Updated: May 31
A few days ago I had the opportunity to teach yoga during a Healing Trauma Retreat, led by Tess Hunneybell, a British Trauma Consultant and Psychotherapist, in the beautiful hills of Umbria, Italy.
During this intimate retreat there were three women who have been basically frozen, or better blocked, inside for many years.
Tess shared a very good example about what had happened to these women, or what can happen to people in general, who have experienced trauma by sharing a story about the zebra and the lion.
Imagine for a moment a zebra grazing on grass, but all of a sudden, he senses danger. He sees a lion approaching and freezes instantly. He’s staring while instincts and the brain are working out the next move. Then there are three instinctive body responses depending on what is the best survival option in the moment:
Fight - no chance.
Fawn - lion is not interested in dating zebra.
Second freeze/Flag or Faint – then it will be highly possible that the zebra will be the lion’s lunch.
So, the zebra can choose to:
a) Flight - keep running until he has out run lion to safety - Convulsive shake to release trauma - Grazing with no fear
b) Flag - disassociate and drop to the ground staying completely still. Zebra feels less pain and terror while being eaten.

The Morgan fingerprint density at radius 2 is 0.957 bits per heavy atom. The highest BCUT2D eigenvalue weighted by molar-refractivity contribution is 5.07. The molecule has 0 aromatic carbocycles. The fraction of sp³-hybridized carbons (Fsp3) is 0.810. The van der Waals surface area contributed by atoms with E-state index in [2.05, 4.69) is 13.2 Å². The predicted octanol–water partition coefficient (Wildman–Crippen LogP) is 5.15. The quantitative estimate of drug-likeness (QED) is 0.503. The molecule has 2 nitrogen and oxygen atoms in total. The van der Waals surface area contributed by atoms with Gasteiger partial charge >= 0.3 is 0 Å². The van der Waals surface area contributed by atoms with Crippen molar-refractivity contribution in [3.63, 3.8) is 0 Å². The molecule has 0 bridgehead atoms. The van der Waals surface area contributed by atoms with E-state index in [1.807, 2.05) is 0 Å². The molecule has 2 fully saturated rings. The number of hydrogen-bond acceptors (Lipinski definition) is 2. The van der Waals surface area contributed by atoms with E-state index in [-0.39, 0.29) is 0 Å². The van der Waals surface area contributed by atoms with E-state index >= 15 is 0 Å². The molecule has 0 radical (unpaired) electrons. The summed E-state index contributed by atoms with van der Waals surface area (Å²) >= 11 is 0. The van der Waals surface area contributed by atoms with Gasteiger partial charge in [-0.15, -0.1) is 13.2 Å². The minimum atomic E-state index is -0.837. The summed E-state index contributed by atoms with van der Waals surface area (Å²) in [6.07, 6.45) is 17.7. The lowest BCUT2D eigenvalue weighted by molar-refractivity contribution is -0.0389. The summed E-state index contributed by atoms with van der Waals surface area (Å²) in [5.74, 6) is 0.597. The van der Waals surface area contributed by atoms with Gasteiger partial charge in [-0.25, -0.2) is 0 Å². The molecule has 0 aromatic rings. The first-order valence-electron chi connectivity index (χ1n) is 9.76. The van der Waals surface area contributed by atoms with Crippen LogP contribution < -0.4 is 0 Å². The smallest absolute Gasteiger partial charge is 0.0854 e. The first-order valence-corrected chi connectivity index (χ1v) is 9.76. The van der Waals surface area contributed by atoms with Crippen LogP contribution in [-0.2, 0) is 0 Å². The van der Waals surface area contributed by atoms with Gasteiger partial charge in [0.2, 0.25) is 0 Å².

c) Flag - disassociate and Faint drop to the ground staying completely still. Lion loses interest because there is no moving prey and leaves - Disassociates, convulsive shake to release trauma - Grazing with no fear.
With this example and having naturally created a trustful environment at this healing retreat, the women started to explore the following within my yoga classes:
· What it means to be in contact with their own physical bodies
· How it feels to be fully present in their own physical bodies
· That they can touch their own bellies and feel safe
· That they can breathe and control the way they are breathing
· How they can release tension
· How they can bring movement into different parts of and the whole body
Step by step, with tears and laughter, they have embarked on a journey of healing from deeply rooted trauma.
I have experienced teaching at this retreat as very transformative for me as a person and as a teacher. It’s clear that I really work with the wholeness of the person, that I can thoroughly tune into their needs, imagine their experiences and sensations as well as what yoga and the way I teach could do for them. I really see them.
The fact that these women struggled with putting their hands on their own bellies, but felt safe enough to do so during the second class, has made a big impact on me.
So much stuff, so many stories, so many experiences, but our bellies are our environment of life, vital energy, connection, creation and security.
This should be the case for every woman and man.
So, I will be busy developing a yoga course to go: 'from disconnection to connection: beautiful bellies’.